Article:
There’s one thing we can all agree on – management in a time of VUCA is an arduous task. So, there is a great temptation to be too eager to reach for the latest “hammer” (i.e. the latest management methods) in the naive assumption that every problem is a nail to be hit. And because managers are taking less and less time to think about things, they are morphed into agitated actors, naively hoping they will achieve their goal more quickly. It would be much better, however, to have some practical and user-friendly differentiation tools at hand to avoid falling into these traps. So, if you want to use your time and energy wisely, it is a good idea to know the difference between “blue” and “red”. Curtain up on the colour theory of transformation.
Value creation is destroyed by communication. Admittedly, this is a bold suggestion. Especially as it comes from the pen of a representative of the communications industry. But while it might sound daring at first, the idea can easily be explained.
You’re probably sick of hearing it again and again. This buzz word that’s always mentioned in the same breath as the digital transformation. Sometimes the disruption takes the form of a threatening scenario, sometimes as a utopia of unlimited possibilities – depending on who takes on the topic or for whom the message is intended. This is almost always accompanied by the urgent plea that we must step things up at the forefront of the digital transformation. The basic tenet is that we require more disruptive technologies. We require more disruptive business models. So let’s get on with it! Come on all you corporations, medium-sized businesses and startups!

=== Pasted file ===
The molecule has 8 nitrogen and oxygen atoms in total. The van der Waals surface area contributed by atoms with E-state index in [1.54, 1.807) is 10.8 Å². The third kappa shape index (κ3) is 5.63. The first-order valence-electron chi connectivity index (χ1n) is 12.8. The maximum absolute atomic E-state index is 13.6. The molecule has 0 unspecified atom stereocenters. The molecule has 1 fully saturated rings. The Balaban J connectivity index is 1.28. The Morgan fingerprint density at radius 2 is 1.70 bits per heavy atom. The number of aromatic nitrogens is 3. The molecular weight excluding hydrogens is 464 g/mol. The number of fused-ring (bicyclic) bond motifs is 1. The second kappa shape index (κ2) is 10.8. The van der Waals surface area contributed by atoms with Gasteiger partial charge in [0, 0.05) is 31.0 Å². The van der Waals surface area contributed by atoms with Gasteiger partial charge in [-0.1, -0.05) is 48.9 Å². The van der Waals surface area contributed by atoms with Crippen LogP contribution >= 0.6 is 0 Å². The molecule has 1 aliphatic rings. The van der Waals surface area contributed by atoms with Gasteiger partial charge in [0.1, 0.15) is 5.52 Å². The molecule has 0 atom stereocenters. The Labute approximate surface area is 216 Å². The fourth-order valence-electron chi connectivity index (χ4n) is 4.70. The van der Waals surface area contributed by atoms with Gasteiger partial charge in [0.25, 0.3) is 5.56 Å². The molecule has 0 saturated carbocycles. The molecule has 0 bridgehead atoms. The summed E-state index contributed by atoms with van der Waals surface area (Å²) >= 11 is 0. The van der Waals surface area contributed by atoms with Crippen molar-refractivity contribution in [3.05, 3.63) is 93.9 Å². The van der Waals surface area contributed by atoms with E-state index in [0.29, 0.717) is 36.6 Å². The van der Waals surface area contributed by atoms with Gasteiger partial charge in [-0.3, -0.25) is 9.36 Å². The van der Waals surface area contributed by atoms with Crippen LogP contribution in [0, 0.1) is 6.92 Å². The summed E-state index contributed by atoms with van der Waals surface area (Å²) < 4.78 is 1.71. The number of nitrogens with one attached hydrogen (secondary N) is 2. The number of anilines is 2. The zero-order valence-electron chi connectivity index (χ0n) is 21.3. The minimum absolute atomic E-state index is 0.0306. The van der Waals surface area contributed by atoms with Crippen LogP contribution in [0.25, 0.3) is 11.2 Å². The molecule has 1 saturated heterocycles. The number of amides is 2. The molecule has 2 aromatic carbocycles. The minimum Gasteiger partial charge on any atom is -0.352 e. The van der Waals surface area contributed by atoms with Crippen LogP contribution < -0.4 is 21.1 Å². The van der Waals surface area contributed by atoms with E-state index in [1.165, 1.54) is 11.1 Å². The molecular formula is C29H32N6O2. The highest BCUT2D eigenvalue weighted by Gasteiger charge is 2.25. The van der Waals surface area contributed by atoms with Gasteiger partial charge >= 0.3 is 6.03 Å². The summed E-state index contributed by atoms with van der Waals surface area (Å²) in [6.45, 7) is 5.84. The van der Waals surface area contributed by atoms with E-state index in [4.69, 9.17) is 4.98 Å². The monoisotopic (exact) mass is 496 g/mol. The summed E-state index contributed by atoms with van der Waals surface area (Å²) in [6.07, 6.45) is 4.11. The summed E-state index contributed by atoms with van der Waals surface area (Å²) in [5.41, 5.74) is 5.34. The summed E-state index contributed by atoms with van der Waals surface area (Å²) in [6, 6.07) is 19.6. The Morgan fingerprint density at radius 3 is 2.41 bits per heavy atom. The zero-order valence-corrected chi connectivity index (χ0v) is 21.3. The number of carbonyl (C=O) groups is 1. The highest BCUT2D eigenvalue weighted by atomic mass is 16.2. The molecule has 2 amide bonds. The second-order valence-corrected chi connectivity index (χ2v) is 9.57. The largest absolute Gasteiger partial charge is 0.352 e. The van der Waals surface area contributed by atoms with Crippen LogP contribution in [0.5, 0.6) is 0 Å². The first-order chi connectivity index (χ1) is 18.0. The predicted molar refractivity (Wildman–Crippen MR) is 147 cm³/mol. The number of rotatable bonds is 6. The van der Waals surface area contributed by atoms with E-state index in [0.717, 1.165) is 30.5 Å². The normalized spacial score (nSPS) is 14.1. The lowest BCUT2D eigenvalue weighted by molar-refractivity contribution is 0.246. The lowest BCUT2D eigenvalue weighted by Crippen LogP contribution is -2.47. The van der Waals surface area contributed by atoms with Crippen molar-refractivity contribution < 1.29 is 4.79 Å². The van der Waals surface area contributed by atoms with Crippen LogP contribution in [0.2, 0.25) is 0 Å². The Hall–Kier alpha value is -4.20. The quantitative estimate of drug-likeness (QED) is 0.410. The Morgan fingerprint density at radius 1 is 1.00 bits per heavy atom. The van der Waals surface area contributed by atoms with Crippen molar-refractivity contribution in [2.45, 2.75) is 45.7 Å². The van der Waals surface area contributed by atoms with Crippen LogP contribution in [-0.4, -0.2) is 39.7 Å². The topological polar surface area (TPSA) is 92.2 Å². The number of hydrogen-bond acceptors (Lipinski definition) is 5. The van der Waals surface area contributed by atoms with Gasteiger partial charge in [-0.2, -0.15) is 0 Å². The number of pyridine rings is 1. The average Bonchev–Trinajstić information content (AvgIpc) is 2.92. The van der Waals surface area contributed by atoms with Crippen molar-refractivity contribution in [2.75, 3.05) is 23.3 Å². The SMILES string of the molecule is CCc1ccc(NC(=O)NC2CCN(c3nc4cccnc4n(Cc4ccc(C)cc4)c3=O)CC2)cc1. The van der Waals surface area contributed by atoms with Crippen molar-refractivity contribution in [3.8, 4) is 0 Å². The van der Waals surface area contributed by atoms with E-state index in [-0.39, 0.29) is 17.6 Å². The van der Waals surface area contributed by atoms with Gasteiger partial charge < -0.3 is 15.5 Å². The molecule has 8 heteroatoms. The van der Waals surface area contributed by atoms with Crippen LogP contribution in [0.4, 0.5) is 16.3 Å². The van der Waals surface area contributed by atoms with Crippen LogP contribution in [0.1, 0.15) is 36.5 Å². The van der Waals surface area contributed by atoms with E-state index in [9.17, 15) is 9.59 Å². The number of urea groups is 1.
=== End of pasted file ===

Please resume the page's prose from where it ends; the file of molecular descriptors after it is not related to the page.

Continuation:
The management theorists have discovered a new wonder weapon: New Work. Pretty much everything to do with agility, the meeting of equals and self-organisation in the widest sense is subsumed under this term. The hope is that this will generate greater innovative energy and enhance companies’ ability to create value, or to put it in a nutshell: New Work is supposed to cure all the painful symptoms of a dysfunctional organisation at a stroke. All the time- and energy-sapping meetings, the corporate policy that devours your creative spark, the never-ending decision-making processes, the silo mentality cemented into people’s heads. The deeper the pain an organisation feels, the more hopeful the New Work promise of being the solution for the digitised, disruption-friendly VUCA age sounds. All the employees are highly motivated to work with each other, focusing on the customer and for the benefit of the enterprise, self-organised, collaborative and in blissfully agile coexistence.
Just to get it out of the way right now: I don’t like buzzwords. They are like annoying mayflies that seize our attention but serve no useful purpose. Their intrusive buzzing makes it more difficult to formulate clear thoughts. And too many mayflies at once block our view of what really matters. That’s why I’m […]